If the language you need to use doesn't have the control structure you need, just write it.

Although I don't miss worrying about what line number to put routines at for efficiency (MBASIC until 5 or so would search through memory on a GOTO or GOSUB, making low-numbered calls faster than high-numbered).

And it's amazing that noone has pointed out the adage that a sufficiently skilled programmer can write bad FORTRAN in any language . . .

hawk

Comment Re: The problem with your explanation (Score 1) 307

If you look in the FEMA site, they say that they provide gramts to perform repairs not covered by insurance. And no, they don't do a needs test. Now, the typical rich person does not let their insurance lapse just so that they can get a FEMA grant. Because such a grant is no sure thing. They also point out that SBA loans are the main source of assistance following a disaster. You get a break on interest, but you have to pay them back.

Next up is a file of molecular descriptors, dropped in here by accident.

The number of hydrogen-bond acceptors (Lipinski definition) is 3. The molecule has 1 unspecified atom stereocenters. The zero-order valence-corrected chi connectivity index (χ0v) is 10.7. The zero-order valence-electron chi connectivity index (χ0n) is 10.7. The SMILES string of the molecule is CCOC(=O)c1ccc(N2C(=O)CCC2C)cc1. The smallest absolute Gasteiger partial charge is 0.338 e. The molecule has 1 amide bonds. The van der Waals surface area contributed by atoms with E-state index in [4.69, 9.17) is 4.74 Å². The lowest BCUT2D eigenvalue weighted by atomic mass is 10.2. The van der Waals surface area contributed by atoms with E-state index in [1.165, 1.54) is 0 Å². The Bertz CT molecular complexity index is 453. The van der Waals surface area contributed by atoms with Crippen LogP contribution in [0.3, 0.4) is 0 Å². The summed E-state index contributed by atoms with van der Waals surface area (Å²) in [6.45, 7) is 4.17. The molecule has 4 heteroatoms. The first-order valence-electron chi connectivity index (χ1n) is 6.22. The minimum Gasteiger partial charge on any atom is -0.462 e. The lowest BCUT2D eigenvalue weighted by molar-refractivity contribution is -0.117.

Comment Re: The problem with your explanation (Score 1) 307

I understand your point about view land being desirable even though it's a flood risk. I live a mile or so from the Hayward fault. But I have California's risk pool earthquake insurance. The government wouldn't be paying me except from a fund that I've already paid into. I imagine that the government does pay some rich people in similar situations, but as far as I'm aware disaster funds go to the States from the federal government and should not in general become a form of rich people's welfare. Maybe you can find some direct evidence to show me that would make the situation more clear.

Comment Re:The problem with your explanation (Score 1) 307